Experts say that about every 10 years, there is a disruptive market event (the World Trade Center bombing in 2001, the housing crash of 2008/2009, and the global pandemic we’re in now).  I remain financially confident because I’ve been through a couple of these…and other “financial fails” to know that I won’t be defeated by any market event.

In 2007, I thought I was ready to upgrade from my starter condo.  I wanted a cool loft, closer to my job.  I wanted a new neighborhood and a new scene.  I called my mortgage broker (he was definitely on my Financial A-Team in Chicago).  He said, “I don’t recommend you buy anything over $250k but the craziest thing is that I could get you qualified for a loan for $417k!” Yes, that was crazy and I didn’t take it.

A few months later, I quit my job.  It was my first job out of college and my dream job where I thought I would work forever.  I quit without having a new job.

I was unemployed for about three months (side note: nobody has ever asked me about the breaks in my career when interviewing for new jobs).  The first month I was antsy.  And I had quite a bit of free time to blame others for my unhappiness in my job.  The anger then turned to fear that I wasn’t going to be able to figure out what to do next, I wasn’t going to get a job with a good salary, I wasn’t going to be able to pay my mortgage.  It sucked, it was scary.

I did find a great next job that was so different from my first job but also allowed me to use my skills and experience.

I also sold my starter condo and bought another property in June 2008.  A brand new townhouse in a new subdivision in the burbs for $259k with 5% down.  It was an upgrade and I was living large.

In 2009, I went on a mission trip to Peru.  It was my second trip there.  I loved being there and the work they were doing.  While I was down there, they asked if I would move to Peru and work with them.  It was the chance of a lifetime and I wanted to make it work.  I had to sell my townhouse and the market was softening.  It took me two months, a $30k price drop, and I had to bring $5k to closing.  I was completely stressing out.  Real estate was supposed to be this solid investment (and I do believe that it is a solid long-term investment).  I was competing against a developer selling brand new townhouses, the auto industry was going through bankruptcy, and the housing market hadn’t recovered.  I took the hit and brought $5k to closing.  And left to go work at a non-profit in Peru for 7 months at the beginning of 2010.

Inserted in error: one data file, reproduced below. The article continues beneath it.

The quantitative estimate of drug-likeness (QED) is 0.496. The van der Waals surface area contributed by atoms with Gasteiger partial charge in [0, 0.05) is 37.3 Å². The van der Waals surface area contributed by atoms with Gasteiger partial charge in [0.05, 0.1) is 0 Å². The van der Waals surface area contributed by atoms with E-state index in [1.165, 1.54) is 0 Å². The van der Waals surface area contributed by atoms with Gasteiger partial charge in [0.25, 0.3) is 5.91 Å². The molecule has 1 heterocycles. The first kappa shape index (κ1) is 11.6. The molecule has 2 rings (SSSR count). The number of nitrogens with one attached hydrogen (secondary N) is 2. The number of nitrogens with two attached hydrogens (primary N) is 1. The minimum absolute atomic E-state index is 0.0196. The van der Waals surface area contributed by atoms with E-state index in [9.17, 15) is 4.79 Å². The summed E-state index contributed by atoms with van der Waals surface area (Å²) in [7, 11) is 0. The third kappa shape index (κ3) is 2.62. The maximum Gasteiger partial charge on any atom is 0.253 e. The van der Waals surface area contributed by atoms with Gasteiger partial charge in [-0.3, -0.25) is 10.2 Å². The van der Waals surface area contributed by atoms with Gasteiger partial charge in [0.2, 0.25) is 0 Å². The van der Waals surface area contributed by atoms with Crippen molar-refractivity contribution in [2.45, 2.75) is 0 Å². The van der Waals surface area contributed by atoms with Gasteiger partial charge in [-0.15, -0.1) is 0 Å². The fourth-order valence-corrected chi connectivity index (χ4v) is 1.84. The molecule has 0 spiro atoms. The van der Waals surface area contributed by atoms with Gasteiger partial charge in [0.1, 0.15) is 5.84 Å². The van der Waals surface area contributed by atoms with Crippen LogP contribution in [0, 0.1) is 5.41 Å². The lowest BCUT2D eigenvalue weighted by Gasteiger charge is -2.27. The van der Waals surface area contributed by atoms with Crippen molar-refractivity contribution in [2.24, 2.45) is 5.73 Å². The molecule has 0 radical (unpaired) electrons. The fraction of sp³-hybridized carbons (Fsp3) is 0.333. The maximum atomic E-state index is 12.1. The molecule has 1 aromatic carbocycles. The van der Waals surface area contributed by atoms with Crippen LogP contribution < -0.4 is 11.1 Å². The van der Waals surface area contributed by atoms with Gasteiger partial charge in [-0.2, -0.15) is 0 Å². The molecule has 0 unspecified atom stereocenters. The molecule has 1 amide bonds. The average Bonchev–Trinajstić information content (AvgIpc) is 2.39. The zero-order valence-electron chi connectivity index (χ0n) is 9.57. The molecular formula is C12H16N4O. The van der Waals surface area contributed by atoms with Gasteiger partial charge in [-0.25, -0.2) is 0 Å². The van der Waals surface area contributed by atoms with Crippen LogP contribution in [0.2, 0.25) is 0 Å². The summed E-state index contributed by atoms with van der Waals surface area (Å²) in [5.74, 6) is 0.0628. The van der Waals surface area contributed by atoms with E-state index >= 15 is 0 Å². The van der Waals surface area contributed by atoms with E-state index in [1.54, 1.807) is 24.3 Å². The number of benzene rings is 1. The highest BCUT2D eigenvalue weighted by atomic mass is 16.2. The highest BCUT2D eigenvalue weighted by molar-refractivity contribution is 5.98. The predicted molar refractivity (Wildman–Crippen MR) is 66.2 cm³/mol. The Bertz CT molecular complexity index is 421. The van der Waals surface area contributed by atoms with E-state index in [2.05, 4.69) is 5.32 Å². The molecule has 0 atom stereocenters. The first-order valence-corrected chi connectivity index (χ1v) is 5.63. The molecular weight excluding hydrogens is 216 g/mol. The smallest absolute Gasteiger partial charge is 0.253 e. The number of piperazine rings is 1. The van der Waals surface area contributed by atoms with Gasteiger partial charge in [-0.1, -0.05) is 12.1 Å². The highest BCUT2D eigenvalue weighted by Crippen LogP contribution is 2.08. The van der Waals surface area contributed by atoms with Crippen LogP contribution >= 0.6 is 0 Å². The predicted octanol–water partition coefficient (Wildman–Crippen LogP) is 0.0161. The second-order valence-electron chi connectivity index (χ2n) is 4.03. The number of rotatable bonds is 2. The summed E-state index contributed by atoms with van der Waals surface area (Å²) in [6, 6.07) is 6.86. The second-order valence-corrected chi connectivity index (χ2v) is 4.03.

I also remember seeing my 401(k) drop in half from $39k to $21k.

So…unemployment, a retirement account that was decimated, and a loss in real estate.  It was scary and stressful.  But looking back, I learned great lessons.  I was also appreciative to have that lesson in my 20s instead of in my 50s or 60s.  I knew I would have the time to rebound.  I would make money back in real estate (I definitely have), I would build back my retirement accounts (I have).  I would get more jobs with better pay and greater responsibilities (that happened too).  I felt confident I was smart enough and had enough time to still hit my retirement goals.

Now, in 2020, my retirement goals are bigger and sooner.  And, if you look at my memo from last month, you’ll see what hit me in the first week of shelter in place (from the immediate loss of income to a real estate transaction in limbo).  I’m confident I’m going to get through this.  We all are going to get through this.  I’ve been through a recession before.  I learned lessons and was better prepared for this one.  I am going to keep learning and be even more prepared for future market events and confidently go through them with my solid emergency fund, money mantras about being a long-term investor, and confidence that I can make the right money moves at the right time for me.

Do you remember the recession of 2008 and want to share your experience?  Drop a comment below.  Anytime you were out of work for a while and bounced back?  Any other scary financial challenges you have overcome?  Sharing our experiences is powerful.